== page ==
7. She praised Trudeau’s Charter of Rights and Freedoms and Canada’s public health care system.

Here are some photos of Margaret Trudeau at Indigo.



All right, Leaf fans, contain yourself. Don’t get too excited yet. If you’re like this now, what are you going to be like if they actually win a playoff game? I know, I know. The Blue and White won their third game in a row last night. With Jonas Gustavsson in goal, they defeated the Pittsburgh Penguins 4-3 at the new arena in Pittsburgh. The Pens have yet to win a game at their new digs with the ugly corporate name, the Consol Energy Center. Perhaps the fans will just call it The Igloo.

- Joanne

Wednesday, October 13, 2010

The Great Secretariat



Secretariat, he had the looks, he had the charm, he had it all.

- Ron Turcotte (as quoted in Associated Press)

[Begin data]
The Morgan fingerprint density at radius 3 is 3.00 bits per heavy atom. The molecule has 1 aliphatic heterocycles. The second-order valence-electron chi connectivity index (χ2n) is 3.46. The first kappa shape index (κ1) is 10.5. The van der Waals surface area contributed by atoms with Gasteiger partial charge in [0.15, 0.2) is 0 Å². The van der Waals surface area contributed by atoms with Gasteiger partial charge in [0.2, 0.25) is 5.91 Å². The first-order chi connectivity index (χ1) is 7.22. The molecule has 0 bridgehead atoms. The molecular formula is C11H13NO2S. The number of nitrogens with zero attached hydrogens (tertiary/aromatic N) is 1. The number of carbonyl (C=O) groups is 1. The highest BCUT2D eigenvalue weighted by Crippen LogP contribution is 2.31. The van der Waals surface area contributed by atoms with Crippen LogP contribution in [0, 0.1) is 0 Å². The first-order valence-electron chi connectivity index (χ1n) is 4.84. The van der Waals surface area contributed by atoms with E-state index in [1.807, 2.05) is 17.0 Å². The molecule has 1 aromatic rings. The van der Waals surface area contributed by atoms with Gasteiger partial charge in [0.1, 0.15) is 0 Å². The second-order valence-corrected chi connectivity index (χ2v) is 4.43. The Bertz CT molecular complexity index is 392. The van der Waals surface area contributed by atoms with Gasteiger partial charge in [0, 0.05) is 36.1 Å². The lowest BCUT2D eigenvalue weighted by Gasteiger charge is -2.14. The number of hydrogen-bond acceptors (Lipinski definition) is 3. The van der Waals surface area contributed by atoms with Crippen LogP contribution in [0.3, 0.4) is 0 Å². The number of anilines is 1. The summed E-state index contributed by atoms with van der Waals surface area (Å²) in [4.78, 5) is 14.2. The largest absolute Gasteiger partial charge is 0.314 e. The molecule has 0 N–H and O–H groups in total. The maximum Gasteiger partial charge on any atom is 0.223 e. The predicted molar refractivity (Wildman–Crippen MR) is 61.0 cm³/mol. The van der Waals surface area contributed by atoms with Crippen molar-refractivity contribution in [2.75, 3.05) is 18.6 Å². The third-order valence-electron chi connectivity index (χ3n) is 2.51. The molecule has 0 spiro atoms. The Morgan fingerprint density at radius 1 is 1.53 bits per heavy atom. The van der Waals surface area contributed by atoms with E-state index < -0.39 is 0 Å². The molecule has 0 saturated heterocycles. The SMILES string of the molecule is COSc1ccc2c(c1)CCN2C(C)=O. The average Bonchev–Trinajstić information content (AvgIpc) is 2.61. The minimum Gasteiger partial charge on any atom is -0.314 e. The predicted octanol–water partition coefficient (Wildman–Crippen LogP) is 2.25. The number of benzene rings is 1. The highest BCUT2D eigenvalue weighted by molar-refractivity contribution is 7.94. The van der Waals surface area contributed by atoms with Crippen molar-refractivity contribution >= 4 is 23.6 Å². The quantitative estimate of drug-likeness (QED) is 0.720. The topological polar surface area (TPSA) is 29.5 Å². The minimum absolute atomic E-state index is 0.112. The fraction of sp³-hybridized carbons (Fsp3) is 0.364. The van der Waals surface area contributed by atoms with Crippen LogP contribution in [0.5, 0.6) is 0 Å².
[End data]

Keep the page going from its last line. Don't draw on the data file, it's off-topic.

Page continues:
A new movie on 1973 Triple Crown winner Secretariat is being shown on the silver screen. Secretariat’s jockey, Ron Turcotte viewed the film for the first time last week and “thought it to be a very good movie.” He did concede, however, that the filmmakers took some dramatic liberties with the story. I have not seen the film yet, but I certainly intend to. It stars Diane Lane as Secretariat’s owner Penny Chenery (also known as Penny Tweedy) and John Malkovich as the great horse’s trainer, Lucien Laurin. Former jockey Otto Thorwarth plays the role of Turcotte.

Ron Turcotte, a native of New Brunswick, started out as a hot walker in Toronto for E.P. Taylor’s Windfields Farms. He went on to win 3,032 races during his 18 seasons as a jockey, including back-to-back Kentucky Derby victories in 1972 and 1973.  Turcotte is 69 years old now. His riding career ended in 1978 following a tumble from his horse (named Flag of Leyte Gulf) at the start of a race at Belmont Park in New York State. The accident left him a paraplegic and he is confined to a wheelchair. The former jockey has since become a strong advocate for the disabled.

Secretariat’s trainer, Lucien Laurin, passed away in the year 2000 at the age of 88. Laurin was born in Joliette, Quebec and was originally a jockey. He began his riding career in 1929 at Blue Bonnets Racetrack in Montreal. He won 161 races but quit due to a weight problem. He eventually went to work as a trainer in the New England circuit in 1942.